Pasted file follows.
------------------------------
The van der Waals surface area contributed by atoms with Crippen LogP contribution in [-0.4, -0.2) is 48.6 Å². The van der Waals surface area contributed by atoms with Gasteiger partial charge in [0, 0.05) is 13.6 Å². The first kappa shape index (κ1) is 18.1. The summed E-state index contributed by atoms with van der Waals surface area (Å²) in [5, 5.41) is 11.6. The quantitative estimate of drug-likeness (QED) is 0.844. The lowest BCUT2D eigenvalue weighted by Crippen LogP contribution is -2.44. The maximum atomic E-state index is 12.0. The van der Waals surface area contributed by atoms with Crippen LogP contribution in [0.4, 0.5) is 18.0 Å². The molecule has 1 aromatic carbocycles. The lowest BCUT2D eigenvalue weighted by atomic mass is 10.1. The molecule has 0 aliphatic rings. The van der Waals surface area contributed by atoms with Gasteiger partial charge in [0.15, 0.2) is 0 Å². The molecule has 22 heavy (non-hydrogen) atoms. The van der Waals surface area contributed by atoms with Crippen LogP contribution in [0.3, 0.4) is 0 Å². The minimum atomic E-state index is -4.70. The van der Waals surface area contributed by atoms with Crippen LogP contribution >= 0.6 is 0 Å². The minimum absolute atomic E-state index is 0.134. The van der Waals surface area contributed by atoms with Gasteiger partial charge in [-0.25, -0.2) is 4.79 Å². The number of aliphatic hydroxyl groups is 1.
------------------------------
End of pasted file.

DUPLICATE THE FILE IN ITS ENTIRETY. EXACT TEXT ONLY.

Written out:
The van der Waals surface area contributed by atoms with Crippen LogP contribution in [-0.4, -0.2) is 48.6 Å². The van der Waals surface area contributed by atoms with Gasteiger partial charge in [0, 0.05) is 13.6 Å². The first kappa shape index (κ1) is 18.1. The summed E-state index contributed by atoms with van der Waals surface area (Å²) in [5, 5.41) is 11.6. The quantitative estimate of drug-likeness (QED) is 0.844. The lowest BCUT2D eigenvalue weighted by Crippen LogP contribution is -2.44. The maximum atomic E-state index is 12.0. The van der Waals surface area contributed by atoms with Crippen LogP contribution in [0.4, 0.5) is 18.0 Å². The molecule has 1 aromatic carbocycles. The lowest BCUT2D eigenvalue weighted by atomic mass is 10.1. The molecule has 0 aliphatic rings. The van der Waals surface area contributed by atoms with Gasteiger partial charge in [0.15, 0.2) is 0 Å². The molecule has 22 heavy (non-hydrogen) atoms. The van der Waals surface area contributed by atoms with Crippen LogP contribution in [0.3, 0.4) is 0 Å². The minimum atomic E-state index is -4.70. The van der Waals surface area contributed by atoms with Crippen LogP contribution >= 0.6 is 0 Å². The minimum absolute atomic E-state index is 0.134. The van der Waals surface area contributed by atoms with Gasteiger partial charge in [-0.25, -0.2) is 4.79 Å². The number of aliphatic hydroxyl groups is 1.